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Sexual harassment and what you need to know

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JACKSONVILLE, Fla. – Critically acclaimed Hollywood producer Harvey Weinstein has become infamously known as the man who allegedly harassed multiple well-known women.

According to an Oct. 10 article from The New York Times, some of these women include actresses Angelina Jolie, Ashley Judd, and Gwyneth Paltrow.

“I had a bad experience with Harvey Weinstein in my youth, and as a result, chose never to work with him again and warn others when they did,” Jolie said in the article. “This behavior toward women in any field, any country is unacceptable.”

Similar statements to describe Weinstein have been used by more than 30 other women who claim to be victims of harassment.

This news has caused some to wonder just what qualifies as sexual harassment, what can victims do to report their encounters, and what can bystanders do to prevent these acts from occurring?

Assistant professor of sociology Laura Atkins, who has studied gender, says sexual harassment includes a long list of experiences that range from the degradation of a woman’s work to gender specific terms such as “honey.”

Associate professor of sociology Heather Downs, who studied fields relating to gender and inequality, believes sexual harassment is difficult to stop because there are so many different actions and behaviors that make it up.

“An employer who says I don’t want to hire women because they have babies and leave is a form of sexual harassment,” Downs said. “Many people don’t think of that as harassment.”

Downs believes that some people are unaware that they’re participating in harassment. However, others may be aware, and intentionally trying to force people out of the workplace.

“People who experience sexual harassment at work typically have a lower job satisfaction, higher stress level at work, and high levels of anxiety and depression,” Downs said. “Obviously some people are much more likely to leave or sometimes you have an individual who can’t.”

In the case of Weinstein, Downs says he threatened several women that they’d never work in Hollywood again if they didn’t participate in a sexual act with him.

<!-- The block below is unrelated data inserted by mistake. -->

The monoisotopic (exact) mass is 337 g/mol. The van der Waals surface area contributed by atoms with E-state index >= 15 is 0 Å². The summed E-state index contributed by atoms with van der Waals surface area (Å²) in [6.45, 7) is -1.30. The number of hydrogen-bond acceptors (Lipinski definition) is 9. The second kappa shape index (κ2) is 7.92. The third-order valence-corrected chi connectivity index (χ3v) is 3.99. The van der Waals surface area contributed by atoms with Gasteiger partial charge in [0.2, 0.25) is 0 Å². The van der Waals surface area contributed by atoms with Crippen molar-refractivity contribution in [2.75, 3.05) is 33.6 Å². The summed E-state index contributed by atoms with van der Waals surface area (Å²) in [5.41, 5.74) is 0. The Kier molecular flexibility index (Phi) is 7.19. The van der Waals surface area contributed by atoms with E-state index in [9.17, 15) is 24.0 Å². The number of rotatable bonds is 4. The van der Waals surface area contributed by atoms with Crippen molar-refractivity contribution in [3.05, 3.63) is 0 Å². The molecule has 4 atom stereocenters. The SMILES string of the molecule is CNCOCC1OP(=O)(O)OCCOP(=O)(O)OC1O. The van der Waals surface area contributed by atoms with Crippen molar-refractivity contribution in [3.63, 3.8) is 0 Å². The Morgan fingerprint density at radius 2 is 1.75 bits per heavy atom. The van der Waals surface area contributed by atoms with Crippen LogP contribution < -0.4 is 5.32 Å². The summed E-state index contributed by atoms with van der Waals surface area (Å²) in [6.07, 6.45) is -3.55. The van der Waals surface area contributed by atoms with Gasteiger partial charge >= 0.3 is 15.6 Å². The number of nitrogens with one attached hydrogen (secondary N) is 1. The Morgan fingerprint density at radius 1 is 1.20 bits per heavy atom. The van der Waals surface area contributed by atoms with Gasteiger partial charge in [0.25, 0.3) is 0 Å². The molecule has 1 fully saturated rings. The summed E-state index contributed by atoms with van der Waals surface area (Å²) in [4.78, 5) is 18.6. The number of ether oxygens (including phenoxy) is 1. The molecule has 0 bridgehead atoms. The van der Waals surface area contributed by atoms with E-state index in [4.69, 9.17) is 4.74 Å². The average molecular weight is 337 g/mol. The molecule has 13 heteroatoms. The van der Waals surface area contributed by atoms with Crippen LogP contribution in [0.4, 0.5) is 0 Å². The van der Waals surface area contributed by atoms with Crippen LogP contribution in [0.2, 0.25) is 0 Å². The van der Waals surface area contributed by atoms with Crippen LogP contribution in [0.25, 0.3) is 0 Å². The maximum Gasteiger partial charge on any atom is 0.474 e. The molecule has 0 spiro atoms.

When asked why some victims choose not to come forward as soon as the incident occurs, Downs explained that many victims are afraid for their physical wellbeing, job, and reputation.

Though famous women such as Jolie have gained the courage to come forward and share their encounters with sexual harassment, some may wonder what a college student can do if they’re in a similar situation.

What policies does Jacksonville University have in place for faculty and staff or students who are victims of sexual misconduct?

“For faculty and staff, we have our Title IX policy, which prevents discrimination against gender and captures sexual misconduct,” said Kristie Gover, dean of students and senior vice president for student affairs.

“Our reporting procedure, which is guided by the Office for Civil Rights, suggests that if a student discloses sexual misconduct to a faculty or staff member they’re required to report to the Title IX coordinator or deputy coordinator,” Gover said.

One of JU’s deputy Title IX coordinators is Assistant Dean of Students DaVina Hamilton.

“A student who is reporting has three options,” Gover said. “They can fully report the sexual misconduct, and we will conduct an investigation, report, and not share the person’s name who assaulted them, or report the name and ask that we don’t pursue an investigation.”

There’s also an avenue for bystanders to intercede if they witness an incident of harassment.

“Green Dot, our bystander intervention project, refers to ‘Three Ds’: distract, direct, and delegate,” Gover said. “Distract can be as simple as saying, ‘Cops are here.’ Direct can be pulling a friend aside. Delegate is asking a friend to help you intervene.”

Gover said the university’s primary goal for victims of sexual misconduct is making sure students connect to appropriate resources.

Dome of those resources include the Student Counseling Center or the Women’s Center of Jacksonville, Gover said.

Atkins says she hopes the initiatives will help usher in a harassment-free school and work environment.

“People talking about actions that are sexual harassment helps create a culture at a workplace where everyone is equally valued, and no one will tolerate sexual harassment.”

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Sexual harassment and what you need to know